Royal tragedy

No Sign That Suicide Nurse Was Unstable

Although she was timid and described herself as ‘a very nervous person’, there was no sign that Jacintha Saldanha was suicidal, unstable or psychologically frail before the fateful moment when, in the early hours of Tuesday morning, working the night shift at King Edward VII Hospital with no full-time receptionist on duty, she picked up a ringing phone.

Down the line a mangled British accent asked to speak to “Kate, my granddaughter,” and Mrs Saldahna, for whom English was a second language, was fooled. She put the call through.

Although Prince Charles would soon be joking about the incident, laughing it off and telling reporters he might be ‘a radio station’, it was, apparently, a mistake for which Mrs Saldahna was unable to forgive herself.

Yesterday morning shortly after 9am, Mrs Saldahna was found dead at the nurses accommodation nearby in which she lived when on duty.

She is believed to have taken her own life.

The family home, which she shared with her husband of 19 years, Benedict Barboza, a hospital accountant, and their two children, aged 16 and 14, was 120 miles away to the west in Bristol. Mrs Saladahna would work several intense days of double shifts, staying at hospital-provided accommodation nearby, and then head home to spend time with her family.

Jacintha, 46, known to her friends as Jess, was born in the Mangalore region of India, according to the (paywalled) Times. Upon completing her medical training and qualifying as a nurse, she, like tens of thousands of her countrywomen left her homeland in search of a better life in the West, along with her husband.

She first worked in the Middle East, before moving to the United Kingdom ten years ago.

Ms Saldanha registered as a nurse in Bristol in 2003 and initially worked for the North Bristol NHS Trust, which runs several Hospitals in the city.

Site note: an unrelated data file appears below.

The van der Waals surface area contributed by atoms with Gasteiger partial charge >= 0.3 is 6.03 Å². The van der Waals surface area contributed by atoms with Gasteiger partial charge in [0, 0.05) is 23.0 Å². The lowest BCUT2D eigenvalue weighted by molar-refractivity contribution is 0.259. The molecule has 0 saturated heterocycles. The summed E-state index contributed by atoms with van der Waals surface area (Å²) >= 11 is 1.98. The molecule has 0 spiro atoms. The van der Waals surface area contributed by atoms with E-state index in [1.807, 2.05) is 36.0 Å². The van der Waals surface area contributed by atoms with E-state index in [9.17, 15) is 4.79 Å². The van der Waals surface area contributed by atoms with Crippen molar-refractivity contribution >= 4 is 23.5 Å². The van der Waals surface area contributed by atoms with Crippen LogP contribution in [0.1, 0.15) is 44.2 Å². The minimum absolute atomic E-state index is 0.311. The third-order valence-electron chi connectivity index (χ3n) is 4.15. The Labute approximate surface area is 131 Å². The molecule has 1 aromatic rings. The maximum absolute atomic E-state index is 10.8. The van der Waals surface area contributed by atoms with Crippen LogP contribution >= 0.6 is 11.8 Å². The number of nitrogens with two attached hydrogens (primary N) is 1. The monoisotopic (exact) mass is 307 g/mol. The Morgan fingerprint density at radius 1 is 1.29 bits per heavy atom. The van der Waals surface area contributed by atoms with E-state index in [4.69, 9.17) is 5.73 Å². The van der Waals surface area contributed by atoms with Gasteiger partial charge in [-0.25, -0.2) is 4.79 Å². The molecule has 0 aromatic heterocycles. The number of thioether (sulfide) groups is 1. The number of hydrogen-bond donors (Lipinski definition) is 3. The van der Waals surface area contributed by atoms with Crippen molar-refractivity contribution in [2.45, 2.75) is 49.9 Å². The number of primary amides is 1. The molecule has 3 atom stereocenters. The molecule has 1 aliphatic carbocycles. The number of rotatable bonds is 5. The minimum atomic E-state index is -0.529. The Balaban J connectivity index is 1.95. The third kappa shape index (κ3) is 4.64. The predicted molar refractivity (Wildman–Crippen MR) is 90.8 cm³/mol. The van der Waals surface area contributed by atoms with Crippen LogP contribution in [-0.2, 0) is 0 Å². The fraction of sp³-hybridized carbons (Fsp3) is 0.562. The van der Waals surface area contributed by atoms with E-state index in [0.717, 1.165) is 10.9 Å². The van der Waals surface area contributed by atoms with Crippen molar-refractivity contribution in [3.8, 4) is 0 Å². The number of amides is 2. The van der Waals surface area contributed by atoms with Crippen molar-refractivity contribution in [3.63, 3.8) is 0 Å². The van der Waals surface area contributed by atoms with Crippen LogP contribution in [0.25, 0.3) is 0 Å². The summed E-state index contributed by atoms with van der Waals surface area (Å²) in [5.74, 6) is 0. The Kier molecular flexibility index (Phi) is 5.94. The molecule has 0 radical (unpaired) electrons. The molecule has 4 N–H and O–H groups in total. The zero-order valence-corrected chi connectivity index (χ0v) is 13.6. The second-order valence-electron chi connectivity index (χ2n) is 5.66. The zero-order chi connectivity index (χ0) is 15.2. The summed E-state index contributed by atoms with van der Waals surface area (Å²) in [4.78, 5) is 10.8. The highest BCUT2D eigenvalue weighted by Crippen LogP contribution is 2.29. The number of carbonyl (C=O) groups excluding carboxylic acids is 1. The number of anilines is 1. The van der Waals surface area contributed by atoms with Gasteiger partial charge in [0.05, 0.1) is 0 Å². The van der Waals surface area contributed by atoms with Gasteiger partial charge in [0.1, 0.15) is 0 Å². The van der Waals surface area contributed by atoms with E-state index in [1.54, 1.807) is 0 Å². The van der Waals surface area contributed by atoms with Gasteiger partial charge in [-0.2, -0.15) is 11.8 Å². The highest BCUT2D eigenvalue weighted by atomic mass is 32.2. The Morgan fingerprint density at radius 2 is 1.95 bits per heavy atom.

A spokesman for the trust said: “Jacintha worked at North Bristol NHS Trust for a number of years dating back to 2003. We are shocked and saddened by this news and offer our sincere condolences.”

She moved to the King Edward VII Hospital in 2008.

Initially the family rented a home, buying their own property in 2005.

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After she left her job in Bristol to go and work at the King Edward VII, her neighbours used to joke that she was a “nurse for the Queen”.

A neighbour who gave her name to the Mirror as Maxine, said: “She was a lovely woman, just so smiley and bubbly. We used to joke with her that she was a nurse for the Queen, she was just so nice. She'll be much missed."

Jacintha had described herself as a “very nervous person” in one internet posting when she thanked her driving instructor, Jeff Sellick, for helping her pass her test.

She wrote: “He was so supportive, specially on my test day, I felt he was the one sitting in the examiners place, so I managed to pass. He is the best driving Instructor, as I have had many others but never felt comfortable as I felt with Jeff.”

Mr Sellick told the Times that Jacintha was a “quiet and shy” person.

He added: “I imagine it would have played very heavily on her mind with what’s happened. It wasn’t her fault but I can imagine it would have troubled her. She was a very, very nice person who wouldn’t say boo to a goose."

The BBC's Nicholas Witchell reported that she had felt "very lonely and confused" as a result of what had happened.

Jacintha was not disciplined as a result of connecting the call. The hospital said in a statement: “She was an excellent nurse and a well-respected and popular member of staff. We can confirm that Jacintha was recently the victim of a hoax call to the hospital. The hospital has been supporting her at this difficult time.”

John Lofthouse, the hospital’s chief executive, said: “Our thoughts and deepest sympathies at this time are with her family and friends. Everyone is shocked by the loss of a much-loved and valued colleague.”

Lord Glenarthur, the hospital’s chairman, said: “This is a tragic event. Jacintha was a first-class nurse who cared diligently for hundreds of patients during her time with us. She will be greatly missed.”

In a statement released through the Metropolitan Police, her family said: "We as a family are deeply saddened by the loss of our beloved Jacintha. We would ask that the media respect our privacy at this difficult time."

Police said that Mrs Saldanha’s death had been referred to Westminster Coroner’s Court, which is likely to hear the initial stage of her inquest next week.

This morning floral tributes were being left outside the hospital's nurses' block.

One note read: "Dear Jacintha, our thoughts are with you and your family. From all your fellow nurses, we bless your soul. God bless."